What is the Objective in developing Haiku?

Forum thread started by richards31040 on Mon, 2009-03-16 15:52

The FAQ page states that: Haiku aims to be developed under a single unified vision for the whole OS. ....
Frankly the only distinguishing characteristic about the original BeOS was the fine grained and extremely effective task priority controls that ensured that foreground application always had priority.
All the current GUI OSes (Windows, MacOS, Linux etc.. I haven't tried Haiku yet) suffer form the same problem. The user is not the first priority. In all cases applications can bring the OS response to a crawl if the application misbehaves for whatever reason.
To have an OS where the system ALWAYS responded to my key press or mouse click would be a godsend.
Is Haiku that OS?

Comments

Re: What is the Objective in developing Haiku?

I would say definitely "Yes!" - Haiku aims to honor user requests first and foremost.

Currently, every window of every native application running has its own thread/message queue that responds to user events as quickly as possible. You will notice that while using Haiku, if an application seems to hang (Firefox - with it's huge amount of non-native UI code, for example), you can still do other things on the system without lag - like switching workspaces, or interacting with other applications.

It's important to note, however, that Haiku's scheduler is still a bit immature - and needs some attention. I believe that handling user events will always be top priority with Haiku, as this was indeed a notable feature of BeOS that generally set it apart from other systems.

Re: What is the Objective in developing Haiku?

To add on to what Urias said, Haiku is meant to be a desktop OS, which gives it advantages over Linux and other server-oriented Unix varients. Even when running a Linux desktop distribution you are still dealing with a kernel designed to be run as a server. The user is not the priority.

I think Mac OS X has some element of that as well. I certainly have had my fair share of programs and even the whole OS just becoming non-responsive for several seconds at a time.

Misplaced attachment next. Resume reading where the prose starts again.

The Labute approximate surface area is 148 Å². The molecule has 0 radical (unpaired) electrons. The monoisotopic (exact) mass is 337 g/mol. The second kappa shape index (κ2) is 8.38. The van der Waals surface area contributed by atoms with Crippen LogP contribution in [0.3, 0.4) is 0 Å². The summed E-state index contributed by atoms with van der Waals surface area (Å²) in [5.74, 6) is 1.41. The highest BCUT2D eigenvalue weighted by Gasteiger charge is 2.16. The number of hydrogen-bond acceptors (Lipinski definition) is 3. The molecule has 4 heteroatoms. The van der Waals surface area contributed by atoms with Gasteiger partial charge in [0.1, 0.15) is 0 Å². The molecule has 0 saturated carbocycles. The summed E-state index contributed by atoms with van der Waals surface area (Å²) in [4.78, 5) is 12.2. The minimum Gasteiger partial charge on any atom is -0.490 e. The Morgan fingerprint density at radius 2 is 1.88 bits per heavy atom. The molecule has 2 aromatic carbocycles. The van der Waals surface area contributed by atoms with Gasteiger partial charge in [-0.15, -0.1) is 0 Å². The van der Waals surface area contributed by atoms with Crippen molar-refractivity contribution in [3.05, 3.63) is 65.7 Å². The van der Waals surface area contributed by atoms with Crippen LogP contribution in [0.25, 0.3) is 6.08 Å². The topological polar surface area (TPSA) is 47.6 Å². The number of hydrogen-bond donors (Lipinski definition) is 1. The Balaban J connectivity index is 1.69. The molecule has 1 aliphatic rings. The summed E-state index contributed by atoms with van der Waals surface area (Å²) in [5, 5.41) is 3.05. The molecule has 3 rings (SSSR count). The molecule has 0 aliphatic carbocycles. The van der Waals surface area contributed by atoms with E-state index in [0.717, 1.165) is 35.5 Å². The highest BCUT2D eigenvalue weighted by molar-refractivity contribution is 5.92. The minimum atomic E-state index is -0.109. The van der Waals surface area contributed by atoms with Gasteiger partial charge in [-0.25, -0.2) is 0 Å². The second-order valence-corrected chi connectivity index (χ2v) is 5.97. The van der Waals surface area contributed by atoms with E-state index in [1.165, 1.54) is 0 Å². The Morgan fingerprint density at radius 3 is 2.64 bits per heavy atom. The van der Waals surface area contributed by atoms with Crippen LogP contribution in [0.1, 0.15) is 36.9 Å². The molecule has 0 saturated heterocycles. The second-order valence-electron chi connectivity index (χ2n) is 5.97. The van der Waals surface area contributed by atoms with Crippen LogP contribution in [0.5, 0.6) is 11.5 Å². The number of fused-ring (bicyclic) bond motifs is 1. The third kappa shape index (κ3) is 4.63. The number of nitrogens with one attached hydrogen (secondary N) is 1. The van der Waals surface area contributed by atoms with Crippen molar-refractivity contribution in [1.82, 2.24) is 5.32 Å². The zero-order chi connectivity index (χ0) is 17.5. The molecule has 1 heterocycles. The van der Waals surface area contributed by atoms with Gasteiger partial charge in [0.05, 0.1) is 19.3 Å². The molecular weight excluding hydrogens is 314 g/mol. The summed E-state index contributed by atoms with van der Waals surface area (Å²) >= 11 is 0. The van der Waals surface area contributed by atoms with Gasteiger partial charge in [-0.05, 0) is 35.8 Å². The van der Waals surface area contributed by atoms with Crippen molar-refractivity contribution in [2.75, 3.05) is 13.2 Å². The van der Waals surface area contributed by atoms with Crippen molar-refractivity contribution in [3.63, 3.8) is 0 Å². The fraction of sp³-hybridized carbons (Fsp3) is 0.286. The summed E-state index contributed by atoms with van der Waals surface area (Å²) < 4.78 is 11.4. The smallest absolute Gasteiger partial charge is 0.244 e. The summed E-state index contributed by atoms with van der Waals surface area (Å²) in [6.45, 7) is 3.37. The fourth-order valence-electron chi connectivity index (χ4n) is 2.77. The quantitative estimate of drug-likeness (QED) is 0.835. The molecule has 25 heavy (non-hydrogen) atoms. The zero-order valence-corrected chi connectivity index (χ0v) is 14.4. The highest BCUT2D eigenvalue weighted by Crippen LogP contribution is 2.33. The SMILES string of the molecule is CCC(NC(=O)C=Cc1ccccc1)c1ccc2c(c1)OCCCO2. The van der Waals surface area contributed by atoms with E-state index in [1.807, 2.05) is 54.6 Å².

As for Windows, well even if they intend for it to be a desktop OS, there is some element of server in it, and worse all the single-threaded applications are just waiting to lock up the moment something blocks. We've all experienced a window that won't repaint or respond because of something it is waiting on.

Because of the multi-threaded architecture Haiku has borrowed from BeOS, non-responsive applications should be much more rare (though developers can still write bugs, nothing is foolproof.) Plus the scheduler is designed to put the user first, everything else second. Though as Urias said, the scheduler still needs work.

Another aspect of Haiku that has kept me interested for a while is the cohesiveness of the system, as you mention from the FAQ. That is where Linux fails very badly in my opinion: by its nature it is cobbled together from all kinds of pieces that don't always work well together. Understanding even one aspect of Linux can be a challenge, let alone the whole thing together. Then of course there is all the variation between the different distributions. Haiku on the other hand has all the primary parts of the OS written by one team, with common ideas and architecture, and even the code is all written to the same standard. It is possible for one human to understand most of the Haiku code (and we already have a few on the project.)

I also think it is quite fun to write code for Haiku, even though I am far from being an expert in C++, the main Haiku development language.

Re: What is the Objective in developing Haiku?

leavengood wrote:

To add on to what Urias said, Haiku is meant to be a desktop OS, which gives it advantages over Linux and other server-oriented Unix varients. Even when running a Linux desktop distribution you are still dealing with a kernel designed to be run as a server. The user is not the priority.

I guess it's worth reiterating that Linus Torvalds wrote Linux to run on the 386 desktop PC he'd just bought. Linux was running on desktops from day one.